Cooperation can be defined as a behavioural trait that is beneficial for the recipient and has been selected for this effect. One of the key questions about cooperative behaviour concerns the interplay between environment and this trait. Biparental care in socially monogamous animals is both a cooperative behaviour and a source of conflict. Several experimental and theoretical works on parental investment have confirmed plasticity (ability to change phenotype in response to changes in the environment) of parental investment on short periods in relation with social (offspring condition, partner effort) and non-social (climate, resources, predation) parameters . It has also been shown that the plasticity of parental investment can lead to cooperation between parents (coordination of activities to optimize the total investment of the pair) rather than to conflict (decrease of the investment of an individual at the expense of the mate) [2, 3, 4].
However, few studies have investigated plasticity in parental investment varies within and between populations. Recent studies have shown that phenotypic plasticity has a genetic basis and can be selected . As natural selection acts on inter-individual variation, the evolutionary potential of behavioural plasticity can be investigated by studying these variations. Moreover, the external environment can have a strong incidence on behavioural strategies and the fitness of individuals, and thus on the balance between conflict and cooperation.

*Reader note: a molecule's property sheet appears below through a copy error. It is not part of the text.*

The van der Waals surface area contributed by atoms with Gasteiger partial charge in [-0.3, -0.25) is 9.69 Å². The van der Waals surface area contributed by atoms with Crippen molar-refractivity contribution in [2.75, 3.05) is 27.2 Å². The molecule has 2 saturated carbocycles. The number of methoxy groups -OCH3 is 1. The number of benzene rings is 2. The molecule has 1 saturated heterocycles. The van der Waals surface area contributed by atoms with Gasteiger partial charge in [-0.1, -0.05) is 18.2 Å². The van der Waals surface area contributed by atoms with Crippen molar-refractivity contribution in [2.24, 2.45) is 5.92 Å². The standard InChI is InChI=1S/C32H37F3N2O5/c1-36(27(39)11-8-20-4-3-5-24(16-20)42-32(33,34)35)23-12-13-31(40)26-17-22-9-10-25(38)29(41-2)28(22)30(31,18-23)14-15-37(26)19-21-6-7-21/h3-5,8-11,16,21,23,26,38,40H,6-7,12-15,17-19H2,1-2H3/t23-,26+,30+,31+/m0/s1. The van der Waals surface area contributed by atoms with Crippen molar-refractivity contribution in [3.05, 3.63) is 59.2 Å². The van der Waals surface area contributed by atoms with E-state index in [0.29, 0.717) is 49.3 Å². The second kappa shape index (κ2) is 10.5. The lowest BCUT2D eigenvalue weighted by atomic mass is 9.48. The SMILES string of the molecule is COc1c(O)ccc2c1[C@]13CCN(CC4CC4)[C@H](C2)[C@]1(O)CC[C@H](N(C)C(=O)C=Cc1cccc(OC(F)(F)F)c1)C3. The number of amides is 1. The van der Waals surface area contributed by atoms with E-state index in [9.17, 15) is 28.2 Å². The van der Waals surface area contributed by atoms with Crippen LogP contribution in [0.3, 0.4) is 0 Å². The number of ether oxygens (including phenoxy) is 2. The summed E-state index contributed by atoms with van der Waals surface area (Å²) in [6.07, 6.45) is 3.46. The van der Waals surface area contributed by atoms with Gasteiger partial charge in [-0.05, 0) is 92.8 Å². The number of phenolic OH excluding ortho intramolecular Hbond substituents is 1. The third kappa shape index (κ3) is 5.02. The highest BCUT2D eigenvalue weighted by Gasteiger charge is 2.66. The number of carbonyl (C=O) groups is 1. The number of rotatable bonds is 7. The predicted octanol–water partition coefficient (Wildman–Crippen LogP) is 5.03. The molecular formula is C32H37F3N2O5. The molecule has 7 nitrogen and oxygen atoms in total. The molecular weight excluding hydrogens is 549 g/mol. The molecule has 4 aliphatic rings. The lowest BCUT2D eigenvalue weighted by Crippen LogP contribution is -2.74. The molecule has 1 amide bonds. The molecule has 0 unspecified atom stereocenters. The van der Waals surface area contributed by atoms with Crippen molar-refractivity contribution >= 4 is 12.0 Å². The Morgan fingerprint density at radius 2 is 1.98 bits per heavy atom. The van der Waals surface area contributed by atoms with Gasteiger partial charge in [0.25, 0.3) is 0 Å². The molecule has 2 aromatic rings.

My PhD project aims to quantify the influence of multiple environmental parameters, social and non social, on cooperative behaviour while raising young in Great and Blue tits. A second goal of my study will be to identify and measure the environmental parameters that modulate behavioural responses of parents. The questions that will be addressed during this study are the following:
- What is the pattern of the cooperative behaviour of pairs in the studied populations?
- Whether this behaviour depends on external environmental variation?
- Do populations differ in parenting plasticity across an altitudinal gradient?
- Nick J Royle, Per T Smiseth, and Mathias Kölliker. The evolution of parental care. Oxford University Press, 2012.
- Rufus A Johnstone, Andrea Manica, Annette L Fayet, Mary Caswell Stoddard, Miguel A Rodriguez-Giron-es, and Camilla A Hinde. Reciprocity and conditional cooperation between great tit parents. Behavioral Ecology, 25(1):216-222, 2014.
- Mylene M Mariette and Simon C Griffith. The adaptive signi-cance of provisioning and foraging coordination between breeding partners. The American Naturalist, 185(2):270-280, 2015.
- Karen L Wiebe. Negotiation of parental care when the stakes are high : experimental handicapping of one partner during incubation leads to short-term generosity. Journal of animal ecology, 79(1):63-70, 2010.
- DH Nussey, AJ Wilson, and JE Brommer. The evolutionary ecology of individual phenotypic plasticity in wild populations. Journal of evolutionary biology, 20(3):831-844, 2007.
Larval traits of the Caribbean amphidromous goby Sicydium punctatum (Gobioidei: Sicydiinae) in Guadeloupe.
Léa Lejeune, Hélène Tabouret, Laura Taillebois, Dominique Monti, Philipe Keith. Ecology of freshwater fish. 2014. pdf
- Male and female helper effects on maternal investment and adult survival in red-winged fairy-wrens.
Léa Lejeune, Martijn van de Pol, Andrew Cockburn, Marina Louter, Lyanne Brouwer.
Behavioural ecology. 2016. pdf
Poster : Population variation of plasticity in parenting behaviour in blue tits.
Léa Lejeune, Aisha C. Bründl, Andy F. Russell, and Alexis S. Chaine.
ISBE -- 28 juillet-03 août 2016 -- University of Exeter (UK).
Présentation orale : Male and female helper effects on maternal
investment and adult survival in red-winged fairy-wrens.
Léa Lejeune, Martijn van de Pol, Andrew Cockburn, Marina Louter, Lyanne Brouwer. Ecology and Behaviour -- 19-23 juin 2017 -- Centre d'Études Biologique de Chizé.